This experience may be an addition to existing areas, highlighting where educators can incorporate print within already developed learning areas of sociodramatic play.
This experience should be differentiated depending on the individual child/group level.
This learning experience plan relates to:
- integrated language and literacy experience
- language and emergent literacy learner (30-60 months)
- learning foci: concepts of print, conversation and social skills
- teaching practice: sociodramatic play.
- What information has been gathered as evidence to inform this experience?
Links to VEYLDF
Outcome 5: communication
Children interact verbally and non-verbally with others for a range of purposes:
- Children engage in enjoyable reciprocal interactions using verbal and nonverbal language.
Children express ideas and make meaning using a range of media:
- Children use language and engage in symbolic play to imagine and create roles, scripts and ideas.
Children engage with a range of texts and get meaning from these texts:
- Children take on roles of literacy and numeracy uses in their play.
Victorian Curriculum levels F-2: language
- Explore the different contribution of words and images to meaning in stories and informative texts.
- For children to use text meaningfully in the sociodramatic play area.
- For children to identify features of text (e.g. pages, words, letters, numbers).
Assessment of learning
Learning is demonstrated when children:
- use the text in the area for its purpose
- identify words, letters or symbols that convey meaning.
- Different forms of everyday print.
- For example, a shop: signs, price tags, shop name, names of items, receipts, ‘pay here’ sign, ‘on special’ signs, opening hours, packages with print (e.g. cereal boxes, milk bottles, biscuits).
Small group (two-five children).
- Introduce the children to a new sociodramatic play area, for example, a shop.
- When children are playing in the area, become a participant in the play, modelling language and play behaviours whilst interacting with children. For example:
- browse the aisles collect items in your basket/trolley
- ask for help from a child play a shop assistant to look up a price
- mark off items on your shopping list
- how you use the aisle/item labels to find your shopping list items.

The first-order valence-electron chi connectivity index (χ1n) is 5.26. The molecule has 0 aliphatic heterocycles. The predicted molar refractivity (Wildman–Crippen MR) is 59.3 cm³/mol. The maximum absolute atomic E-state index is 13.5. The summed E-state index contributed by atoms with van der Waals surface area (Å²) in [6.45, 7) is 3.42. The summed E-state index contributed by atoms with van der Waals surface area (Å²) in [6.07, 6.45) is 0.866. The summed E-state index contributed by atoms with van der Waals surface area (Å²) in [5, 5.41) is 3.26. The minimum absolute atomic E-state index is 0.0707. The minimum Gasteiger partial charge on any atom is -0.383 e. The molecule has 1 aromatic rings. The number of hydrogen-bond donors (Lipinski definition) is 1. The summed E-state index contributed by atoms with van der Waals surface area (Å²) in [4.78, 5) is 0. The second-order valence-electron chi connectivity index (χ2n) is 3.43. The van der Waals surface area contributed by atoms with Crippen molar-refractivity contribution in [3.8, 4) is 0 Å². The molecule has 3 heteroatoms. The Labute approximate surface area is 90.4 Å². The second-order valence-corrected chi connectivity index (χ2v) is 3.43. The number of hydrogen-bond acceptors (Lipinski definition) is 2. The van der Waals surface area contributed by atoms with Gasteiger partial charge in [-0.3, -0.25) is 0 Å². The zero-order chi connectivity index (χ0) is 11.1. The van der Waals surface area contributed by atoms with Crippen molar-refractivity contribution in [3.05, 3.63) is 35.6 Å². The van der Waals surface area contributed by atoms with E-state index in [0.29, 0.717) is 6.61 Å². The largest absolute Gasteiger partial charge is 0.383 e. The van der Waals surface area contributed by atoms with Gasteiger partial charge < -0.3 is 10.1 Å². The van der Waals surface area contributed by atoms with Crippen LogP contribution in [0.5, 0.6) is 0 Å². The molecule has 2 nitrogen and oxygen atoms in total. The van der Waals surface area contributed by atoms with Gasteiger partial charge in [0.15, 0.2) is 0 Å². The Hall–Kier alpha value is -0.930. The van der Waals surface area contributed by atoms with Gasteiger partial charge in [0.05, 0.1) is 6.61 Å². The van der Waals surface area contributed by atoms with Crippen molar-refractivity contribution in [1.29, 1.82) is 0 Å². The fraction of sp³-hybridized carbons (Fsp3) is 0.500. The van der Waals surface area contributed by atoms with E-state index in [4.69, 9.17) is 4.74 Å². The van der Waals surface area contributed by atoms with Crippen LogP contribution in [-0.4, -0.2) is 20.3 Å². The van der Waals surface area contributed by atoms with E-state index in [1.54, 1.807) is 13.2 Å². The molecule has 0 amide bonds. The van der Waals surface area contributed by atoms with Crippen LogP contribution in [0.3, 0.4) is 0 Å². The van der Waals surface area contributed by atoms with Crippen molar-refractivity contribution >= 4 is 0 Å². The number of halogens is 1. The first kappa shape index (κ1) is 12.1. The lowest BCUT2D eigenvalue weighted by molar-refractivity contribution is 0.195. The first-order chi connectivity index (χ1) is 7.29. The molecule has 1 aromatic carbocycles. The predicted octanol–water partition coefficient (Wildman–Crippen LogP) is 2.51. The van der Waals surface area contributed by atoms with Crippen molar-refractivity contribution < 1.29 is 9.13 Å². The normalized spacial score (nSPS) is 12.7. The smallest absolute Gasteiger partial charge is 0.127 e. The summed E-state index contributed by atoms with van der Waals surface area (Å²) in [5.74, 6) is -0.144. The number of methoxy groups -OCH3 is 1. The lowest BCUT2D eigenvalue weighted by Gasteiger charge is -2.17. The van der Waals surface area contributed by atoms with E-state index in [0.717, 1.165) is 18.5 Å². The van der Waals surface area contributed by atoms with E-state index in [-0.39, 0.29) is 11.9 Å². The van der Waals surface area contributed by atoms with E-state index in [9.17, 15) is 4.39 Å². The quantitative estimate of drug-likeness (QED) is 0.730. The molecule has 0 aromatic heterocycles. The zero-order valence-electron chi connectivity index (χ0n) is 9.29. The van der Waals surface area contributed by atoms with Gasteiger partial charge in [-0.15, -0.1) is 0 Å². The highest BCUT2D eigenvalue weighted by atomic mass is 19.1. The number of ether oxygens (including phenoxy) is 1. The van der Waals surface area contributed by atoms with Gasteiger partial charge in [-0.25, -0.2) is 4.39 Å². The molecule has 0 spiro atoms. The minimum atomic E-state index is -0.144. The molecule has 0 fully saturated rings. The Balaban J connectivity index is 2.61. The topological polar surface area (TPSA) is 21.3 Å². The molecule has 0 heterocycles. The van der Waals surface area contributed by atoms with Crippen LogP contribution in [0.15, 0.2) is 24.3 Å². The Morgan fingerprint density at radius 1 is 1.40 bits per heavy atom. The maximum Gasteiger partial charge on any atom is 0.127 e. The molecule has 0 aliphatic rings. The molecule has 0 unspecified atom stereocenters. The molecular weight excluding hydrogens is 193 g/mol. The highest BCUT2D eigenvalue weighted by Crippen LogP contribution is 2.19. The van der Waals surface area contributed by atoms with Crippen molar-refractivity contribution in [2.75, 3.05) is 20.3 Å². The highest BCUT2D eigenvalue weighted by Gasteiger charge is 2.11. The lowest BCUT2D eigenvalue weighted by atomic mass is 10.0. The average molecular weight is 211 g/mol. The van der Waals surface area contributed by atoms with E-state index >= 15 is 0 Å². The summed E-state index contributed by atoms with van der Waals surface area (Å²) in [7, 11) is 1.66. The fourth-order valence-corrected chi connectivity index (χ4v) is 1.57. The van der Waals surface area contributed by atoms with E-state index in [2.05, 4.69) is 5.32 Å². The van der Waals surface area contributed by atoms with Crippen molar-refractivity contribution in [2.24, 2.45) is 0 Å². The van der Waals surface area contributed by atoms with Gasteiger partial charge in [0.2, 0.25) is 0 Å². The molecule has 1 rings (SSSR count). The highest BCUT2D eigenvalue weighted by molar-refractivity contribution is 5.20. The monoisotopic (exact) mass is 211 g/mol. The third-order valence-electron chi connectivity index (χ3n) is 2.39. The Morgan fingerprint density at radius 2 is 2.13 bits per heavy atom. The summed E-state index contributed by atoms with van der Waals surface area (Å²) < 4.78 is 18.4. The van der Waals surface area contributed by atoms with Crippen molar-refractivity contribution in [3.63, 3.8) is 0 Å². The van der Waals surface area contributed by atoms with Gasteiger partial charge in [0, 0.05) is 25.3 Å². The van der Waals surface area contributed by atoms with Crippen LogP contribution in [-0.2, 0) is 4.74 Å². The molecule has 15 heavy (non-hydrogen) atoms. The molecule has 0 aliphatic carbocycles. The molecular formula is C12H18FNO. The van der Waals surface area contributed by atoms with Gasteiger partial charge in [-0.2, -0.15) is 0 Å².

- checkout of the shop, and model how to place the items on the counter to be scanned and paid
- model use of the cash register and payment using cash or card.
- To consolidate the learning experience, suggest to children they might like to create their own shopping list by using pictures or pretend writing. Take turns being shoppers, and assistants, modelling and scaffolding children’s play and use of print.
- Children could create their own signs and labels for the sociodramatic play area.
Differentiation should be based on prior assessment of the child/children’s communication skills. Examples of differentiation:
- Children can use pictures to accompany text in order to read the items on their shopping list.
- Educators can provide pre-written lists for children to play with, and to use as a model for their own list (using images and text).
Reflective questions for educators may include:
- What learning has occurred? How do you know?
- What have you realised about the child’s interests, knowledge, and capabilities?
- In discussion with colleagues, what would you plan next to consolidate or extend children’s learning?
Additional/alternate resources for this learning experience
This experience can be adapted to any sociodramatic play theme/area, for example:
- post office – signs, Australia Post, post here, price tags, address books, advertising
- toy shop – boxes for toys (real), price tags, sale signs, advertising, opening hours, open/closed sign, receipts
- café – menus, newspaper, magazine, price tags, “pay here” sign, signs on food, table numbers.
Related learning experience plans
Links to sections